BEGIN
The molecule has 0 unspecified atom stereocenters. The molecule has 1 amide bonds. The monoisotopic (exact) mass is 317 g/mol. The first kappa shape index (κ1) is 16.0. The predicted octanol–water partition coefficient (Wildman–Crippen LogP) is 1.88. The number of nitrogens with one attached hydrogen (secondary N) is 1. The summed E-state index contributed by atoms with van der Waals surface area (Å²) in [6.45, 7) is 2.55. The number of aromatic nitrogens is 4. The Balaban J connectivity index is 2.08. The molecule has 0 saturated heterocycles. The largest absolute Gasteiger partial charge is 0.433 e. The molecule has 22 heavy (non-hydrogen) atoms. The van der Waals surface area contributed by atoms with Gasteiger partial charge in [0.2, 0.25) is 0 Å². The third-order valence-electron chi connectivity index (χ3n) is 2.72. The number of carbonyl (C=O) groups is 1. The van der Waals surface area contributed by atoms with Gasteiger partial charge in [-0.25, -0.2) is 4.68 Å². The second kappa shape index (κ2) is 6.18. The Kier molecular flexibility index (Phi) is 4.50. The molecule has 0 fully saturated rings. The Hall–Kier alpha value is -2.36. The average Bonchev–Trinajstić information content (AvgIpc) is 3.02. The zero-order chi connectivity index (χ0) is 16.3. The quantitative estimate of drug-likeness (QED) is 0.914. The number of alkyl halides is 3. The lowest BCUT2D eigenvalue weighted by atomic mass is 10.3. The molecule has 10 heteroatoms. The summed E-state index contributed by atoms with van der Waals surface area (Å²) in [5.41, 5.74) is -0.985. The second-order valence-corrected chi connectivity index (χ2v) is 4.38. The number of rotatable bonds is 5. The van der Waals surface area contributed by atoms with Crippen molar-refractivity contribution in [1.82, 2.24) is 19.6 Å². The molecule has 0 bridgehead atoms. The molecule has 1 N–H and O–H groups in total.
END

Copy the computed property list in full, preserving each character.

The molecule has 0 unspecified atom stereocenters. The molecule has 1 amide bonds. The monoisotopic (exact) mass is 317 g/mol. The first kappa shape index (κ1) is 16.0. The predicted octanol–water partition coefficient (Wildman–Crippen LogP) is 1.88. The number of nitrogens with one attached hydrogen (secondary N) is 1. The summed E-state index contributed by atoms with van der Waals surface area (Å²) in [6.45, 7) is 2.55. The number of aromatic nitrogens is 4. The Balaban J connectivity index is 2.08. The molecule has 0 saturated heterocycles. The largest absolute Gasteiger partial charge is 0.433 e. The molecule has 22 heavy (non-hydrogen) atoms. The van der Waals surface area contributed by atoms with Gasteiger partial charge in [0.2, 0.25) is 0 Å². The third-order valence-electron chi connectivity index (χ3n) is 2.72. The number of carbonyl (C=O) groups is 1. The van der Waals surface area contributed by atoms with Gasteiger partial charge in [-0.25, -0.2) is 4.68 Å². The second kappa shape index (κ2) is 6.18. The Kier molecular flexibility index (Phi) is 4.50. The molecule has 0 fully saturated rings. The Hall–Kier alpha value is -2.36. The average Bonchev–Trinajstić information content (AvgIpc) is 3.02. The zero-order chi connectivity index (χ0) is 16.3. The quantitative estimate of drug-likeness (QED) is 0.914. The number of alkyl halides is 3. The lowest BCUT2D eigenvalue weighted by atomic mass is 10.3. The molecule has 10 heteroatoms. The summed E-state index contributed by atoms with van der Waals surface area (Å²) in [5.41, 5.74) is -0.985. The second-order valence-corrected chi connectivity index (χ2v) is 4.38. The number of rotatable bonds is 5. The van der Waals surface area contributed by atoms with Crippen molar-refractivity contribution in [1.82, 2.24) is 19.6 Å². The molecule has 0 bridgehead atoms. The molecule has 1 N–H and O–H groups in total.